The Scottish Government has been accused of “taking its eye off the ball again”, after thousands across the north-east endured a fifth day without power in the aftermath of Storm Arwen.
First Minister Nicola Sturgeon’s leadership was criticised after those in hard-hit areas were left with no electricity for days while communities stepped in to assist.
It comes as Deputy First Minister John Swinney delivered a statement to the Scottish Parliament in which he said Storm Arwen was “more significant than the Beast from the East”.
The SNP politician said “most” customers without power will see their service restored on Tuesday but “regrets for some of the more complex cases, supply is unlikely to be restored until later in the week”.
Mr Swinney confirmed there will be a review of the “preparations and response to Storm Arwen to ensure we take all the learning from this exceptional storm”.
North-east MSP Liam Kerr accused the Scottish Government of a “monumental failure of contingency planning” after days of weather warnings.
He highlighted the efforts of businesses such as the Fife Arms in Braemar, which was set up as a community hub, serving hot drinks and food as well as providing a place to help locals stay warm.
The Conservative MSP said the cost of the clear-up operation and implementing lessons learned will be “astronomical”.
He asked whether financial help will be made available to “underfunded local authorities” and if the prime minister will be taken up on his “offer to assist”.
Boris Johnson had commented on social media on Monday.
Mr Johnson added: “The situation in the north-east of Scotland is among the most concerning and while forecasts are improving, we are on standby to provide further assistance to the Scottish Government.”
‘Bellwin Scheme’ offers emergency help
In response to Mr Kerr, the deputy first minister said “the government does not run the power companies” and praised the work of teams onsite.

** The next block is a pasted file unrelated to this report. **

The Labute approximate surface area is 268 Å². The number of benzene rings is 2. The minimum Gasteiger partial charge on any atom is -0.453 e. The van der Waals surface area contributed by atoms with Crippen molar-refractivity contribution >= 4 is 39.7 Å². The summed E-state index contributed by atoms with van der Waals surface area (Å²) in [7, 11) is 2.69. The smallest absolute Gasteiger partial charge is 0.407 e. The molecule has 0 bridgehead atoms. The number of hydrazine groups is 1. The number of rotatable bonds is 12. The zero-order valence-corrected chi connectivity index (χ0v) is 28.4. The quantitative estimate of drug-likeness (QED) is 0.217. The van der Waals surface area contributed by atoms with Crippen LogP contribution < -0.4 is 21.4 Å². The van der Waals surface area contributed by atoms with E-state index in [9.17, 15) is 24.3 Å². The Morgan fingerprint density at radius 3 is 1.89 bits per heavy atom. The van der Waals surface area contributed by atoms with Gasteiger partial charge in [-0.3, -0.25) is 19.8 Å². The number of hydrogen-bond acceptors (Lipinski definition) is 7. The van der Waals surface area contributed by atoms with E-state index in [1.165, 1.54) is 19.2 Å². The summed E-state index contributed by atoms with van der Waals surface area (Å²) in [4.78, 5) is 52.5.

He added that the Bellwin Scheme had been activated in Scotland which offers emergency financial assistance to local authorities with the aftermath of emergency incidents.
Mr Swinney said he would “look with care” at what the UK Government would provide but admitted he had “some scepticism” over what would actually be put on the table.
While many folks across the NE are still without power, we haven't heard a peep from the FM. Yet, she's had plenty time to announce another referendum that won't happen.
— Douglas Lumsden MSP (@dlumsden) November 30, 2021
North-east MSP Douglas Lumsden said communities had faced a “wall of silence” from Nicola Sturgeon and the Scottish Government, as he accused them of “taking their eye of the ball again”.
Aberdeenshire West MSP Alexander Burnett said some care homes in his constituency were “left scrambling for generators” over the weekend with “major concerns about the most vulnerable residents”.
Asked what resilience planning had been done to protect care homes, Mr Swinney said there were “strategic faults in the electricity network” affecting “a number of cases” in Mr Burnett’s constituency.
Where are houses without power?
Around 8,500 homes across Aberdeenshire and Moray still have no power and 3,500 have no water, after Storm Arwen battered the region on Friday.
And just under 3,000 homes across Tayside also have no electricity following the weather devastation.
Operator Scottish and Southern Energy Networks (SSEN) has warned it could be Wednesday until some rural homes have electricity restored.
The Scottish Liberal Democrats have called on the Scottish Government to provide more assistance for communities in the north-east and South of Scotland who have been left without power for days.
The party is among those calling on the army to be brought in to provide emergency electricity generators to communities until power is restored.
Beatrice Wishart, Liberal Democrat communities spokeswoman, said it is “simply unacceptable” that thousands have been left for days without electricity.
She added: “Both the UK Government and Scottish Government should be doing all they can to support those left without power.”
Aberdeenshire councillor Leigh Wilson, who represents Mearns, described the situation as “totally unacceptable in a modern society”.
‘Contempt and neglect for rural Scotland’
The Alba councillor added: “No-one doubts the severity of storm Arwen or the efforts of the power engineers to re-connect but the official response at national and company level lacks the required urgency.
“Cut-offs for this time or this scale are a national emergency and should be treated as such.
“The response from the Scottish Government, who have even failed to convene their Resilience Committee, is totally inadequate.
“It shows contempt and neglect for rural Scotland.”